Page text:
Obviously, the money is not going to the cause in question, but rather directly into the wallet of a potential scammer. And because it's with Zelle, there is no way for you to get the funds back once they're on the way.
How to avoid this scam: Always verify whether or not a charity is real before making a donation, particularly with a non-refundable option like Zelle. Even if it seems legit, a cursory glance online can help you make sure your funds are actually going to help the cause they say they are.
Zelle Fake Job Scams
This scam is a bit convoluted, but despite its complexity, it's quite a common scam to occur, as multiple news sources have reported on first-hand accounts from those that have been scammed.
It starts with a job search, typically for a remote work position. An applicant will receive word that they've been granted an interview with a company, but that the interview will be conducted over messaging app, rather than through normal channels like video chat or phone call. After the messaging interview, you'll learn that you got the job.
As with any job, you need to get set up with hardware to access the company's database. Your interviewer will explain (see below) that the company will mail you a check, and then you'll have to purchase a laptop and software through their “trusted vendors.” The check will arrive, you'll deposit it, and the funds will appear to be available, leading you to believe that buying your work supplies through these Zelle-requiring vendors is all above board.
Because this is a guide to Zelle scams, you probably already know that the check from that company isn't legitimate. Because banks make funds available to trustworthy accounts before confirming the validity of checks, the user will appear to have the funds available, but after a few days, they will be unavailable to the applicant, leaving them with a smaller bank account and no job to speak of.
How to avoid this scam: For starters, always make sure you actually see the person interviewing you for a job. Beyond that, if you're ever buying something that is being reimbursed, confirm that the funds are actually available before committing to a purchase, particularly via Zelle.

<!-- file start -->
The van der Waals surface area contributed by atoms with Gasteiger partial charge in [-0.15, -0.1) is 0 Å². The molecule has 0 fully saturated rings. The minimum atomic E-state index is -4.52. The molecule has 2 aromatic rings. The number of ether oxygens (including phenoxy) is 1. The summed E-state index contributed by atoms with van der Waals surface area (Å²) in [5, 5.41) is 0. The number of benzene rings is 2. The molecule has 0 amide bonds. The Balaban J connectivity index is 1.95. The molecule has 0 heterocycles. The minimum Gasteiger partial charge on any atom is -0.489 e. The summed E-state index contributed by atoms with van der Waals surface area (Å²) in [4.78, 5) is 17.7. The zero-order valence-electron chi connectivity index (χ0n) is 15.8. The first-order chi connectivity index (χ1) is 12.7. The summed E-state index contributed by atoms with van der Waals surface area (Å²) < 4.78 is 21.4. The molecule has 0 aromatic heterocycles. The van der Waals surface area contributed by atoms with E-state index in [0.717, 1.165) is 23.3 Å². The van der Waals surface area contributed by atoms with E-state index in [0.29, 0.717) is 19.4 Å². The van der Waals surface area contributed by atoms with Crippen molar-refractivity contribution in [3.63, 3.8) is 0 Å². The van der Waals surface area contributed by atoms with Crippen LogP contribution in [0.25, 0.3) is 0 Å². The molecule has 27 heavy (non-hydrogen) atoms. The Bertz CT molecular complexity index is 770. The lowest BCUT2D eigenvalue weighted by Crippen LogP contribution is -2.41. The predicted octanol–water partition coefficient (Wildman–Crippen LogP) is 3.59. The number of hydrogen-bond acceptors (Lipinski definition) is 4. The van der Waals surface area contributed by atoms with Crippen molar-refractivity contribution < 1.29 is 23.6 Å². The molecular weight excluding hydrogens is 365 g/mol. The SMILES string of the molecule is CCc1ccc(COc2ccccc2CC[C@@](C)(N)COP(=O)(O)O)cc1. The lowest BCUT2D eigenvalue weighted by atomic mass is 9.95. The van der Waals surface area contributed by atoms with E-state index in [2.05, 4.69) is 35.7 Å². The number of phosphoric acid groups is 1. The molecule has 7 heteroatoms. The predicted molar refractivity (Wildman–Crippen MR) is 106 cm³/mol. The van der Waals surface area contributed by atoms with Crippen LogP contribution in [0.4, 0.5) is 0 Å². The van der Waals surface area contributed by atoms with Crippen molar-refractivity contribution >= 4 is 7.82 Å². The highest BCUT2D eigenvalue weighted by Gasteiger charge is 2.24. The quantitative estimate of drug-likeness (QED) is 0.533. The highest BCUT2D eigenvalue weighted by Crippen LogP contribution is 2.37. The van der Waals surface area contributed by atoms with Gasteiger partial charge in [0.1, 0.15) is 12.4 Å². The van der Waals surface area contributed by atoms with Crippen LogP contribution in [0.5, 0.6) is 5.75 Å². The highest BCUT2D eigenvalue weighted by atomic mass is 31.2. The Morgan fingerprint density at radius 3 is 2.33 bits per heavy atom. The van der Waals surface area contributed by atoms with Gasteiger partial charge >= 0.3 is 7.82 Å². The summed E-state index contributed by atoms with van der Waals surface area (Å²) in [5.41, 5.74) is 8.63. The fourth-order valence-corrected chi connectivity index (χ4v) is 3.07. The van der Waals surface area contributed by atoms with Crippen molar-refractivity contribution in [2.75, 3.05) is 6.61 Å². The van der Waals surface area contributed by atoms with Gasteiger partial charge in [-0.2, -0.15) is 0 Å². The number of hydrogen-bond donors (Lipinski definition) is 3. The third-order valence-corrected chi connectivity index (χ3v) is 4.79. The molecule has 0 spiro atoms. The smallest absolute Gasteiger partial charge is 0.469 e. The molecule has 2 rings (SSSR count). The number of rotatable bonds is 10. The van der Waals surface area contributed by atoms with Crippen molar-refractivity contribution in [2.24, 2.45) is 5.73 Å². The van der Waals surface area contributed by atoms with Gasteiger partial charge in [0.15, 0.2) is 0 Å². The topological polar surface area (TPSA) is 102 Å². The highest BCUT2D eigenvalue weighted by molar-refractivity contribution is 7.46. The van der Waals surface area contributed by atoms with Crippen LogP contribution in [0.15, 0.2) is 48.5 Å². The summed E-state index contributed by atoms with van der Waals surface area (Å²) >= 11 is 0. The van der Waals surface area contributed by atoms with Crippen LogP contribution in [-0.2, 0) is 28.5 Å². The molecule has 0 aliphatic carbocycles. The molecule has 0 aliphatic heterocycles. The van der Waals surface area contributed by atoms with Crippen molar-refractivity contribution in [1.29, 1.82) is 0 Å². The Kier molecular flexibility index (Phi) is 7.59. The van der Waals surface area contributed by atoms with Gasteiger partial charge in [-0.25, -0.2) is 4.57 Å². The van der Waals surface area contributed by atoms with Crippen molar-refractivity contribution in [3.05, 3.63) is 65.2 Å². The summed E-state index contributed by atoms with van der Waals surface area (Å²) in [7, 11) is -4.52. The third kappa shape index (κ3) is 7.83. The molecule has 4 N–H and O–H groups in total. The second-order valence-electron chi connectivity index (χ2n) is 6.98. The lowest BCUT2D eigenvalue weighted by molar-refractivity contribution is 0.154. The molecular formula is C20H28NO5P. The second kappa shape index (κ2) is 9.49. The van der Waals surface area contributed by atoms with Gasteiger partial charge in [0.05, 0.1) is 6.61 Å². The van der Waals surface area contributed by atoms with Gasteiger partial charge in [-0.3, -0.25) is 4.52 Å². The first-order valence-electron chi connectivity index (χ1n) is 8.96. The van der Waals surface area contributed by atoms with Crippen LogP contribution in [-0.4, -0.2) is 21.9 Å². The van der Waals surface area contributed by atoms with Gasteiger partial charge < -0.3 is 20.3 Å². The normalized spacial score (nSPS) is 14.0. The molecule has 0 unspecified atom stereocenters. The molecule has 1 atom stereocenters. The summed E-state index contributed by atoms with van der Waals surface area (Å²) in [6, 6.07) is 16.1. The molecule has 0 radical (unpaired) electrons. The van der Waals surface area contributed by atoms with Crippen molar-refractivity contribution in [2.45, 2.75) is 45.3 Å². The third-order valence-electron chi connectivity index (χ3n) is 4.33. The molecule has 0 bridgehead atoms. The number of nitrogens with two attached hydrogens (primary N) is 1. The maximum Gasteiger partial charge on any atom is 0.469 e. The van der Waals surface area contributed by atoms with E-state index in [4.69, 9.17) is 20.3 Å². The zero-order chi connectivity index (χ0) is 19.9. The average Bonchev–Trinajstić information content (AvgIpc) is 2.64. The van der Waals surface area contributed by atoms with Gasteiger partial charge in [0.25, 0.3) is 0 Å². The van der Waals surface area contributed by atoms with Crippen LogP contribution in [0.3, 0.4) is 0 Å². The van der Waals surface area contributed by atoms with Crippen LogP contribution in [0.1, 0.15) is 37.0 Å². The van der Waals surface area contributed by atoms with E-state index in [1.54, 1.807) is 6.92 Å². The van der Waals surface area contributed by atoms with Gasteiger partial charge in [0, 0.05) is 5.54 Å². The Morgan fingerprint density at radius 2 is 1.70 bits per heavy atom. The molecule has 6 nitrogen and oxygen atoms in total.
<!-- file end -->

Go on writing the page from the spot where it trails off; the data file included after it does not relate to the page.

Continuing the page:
Read more on how to avoid remote job scams.
Zelle Property Rental Scams
Scams on Zelle are often most prominent when highly priced items are in the mix, and there's nothing more expensive than property rental. Subsequently, you have to keep your eye out for this scam when looking for a new apartment or even just talking to your “landlord.”
This scam takes advantage of rushed nature of housing with rental listings for units that are either unavailable or simply don't exist. Supposed landlords will request payment via Zelle for deposits and first month's rent, banking on the fact that renters won't need to see the space in advance.
Obviously, the rental property ends up being fraudulent in some way, and the scammer in question is already off to their next target while you still need to find a place to live.
How to avoid this scam: First off, look out for listings with no pictures, that's an immediate red flag for scams. Additionally, always ask to see a property before making a deposit or paying first month's rent. As hectic as the housing market is right now, a sight-unseen rental has a good chance of ending up as a scam if you don't confirm it's actually on the market in the first place.
How to Spot and Report Zelle Scams
The first step of spotting Zelle scams is understanding how they happened. Fortunately, now that you've made it to the end of this guide, you've taken your first step to stop these scams in their tracks. The most important thing to remember is that if a stranger wants you to send money through Zelle, for any reason, make sure you have some assurances that you'll receive what you're paying for.
If you want to report a Zelle scam, you can always head on over to the platform's “report a scam” page to fill out a form that will help the company track down the scammer and, hopefully, bring them to justice.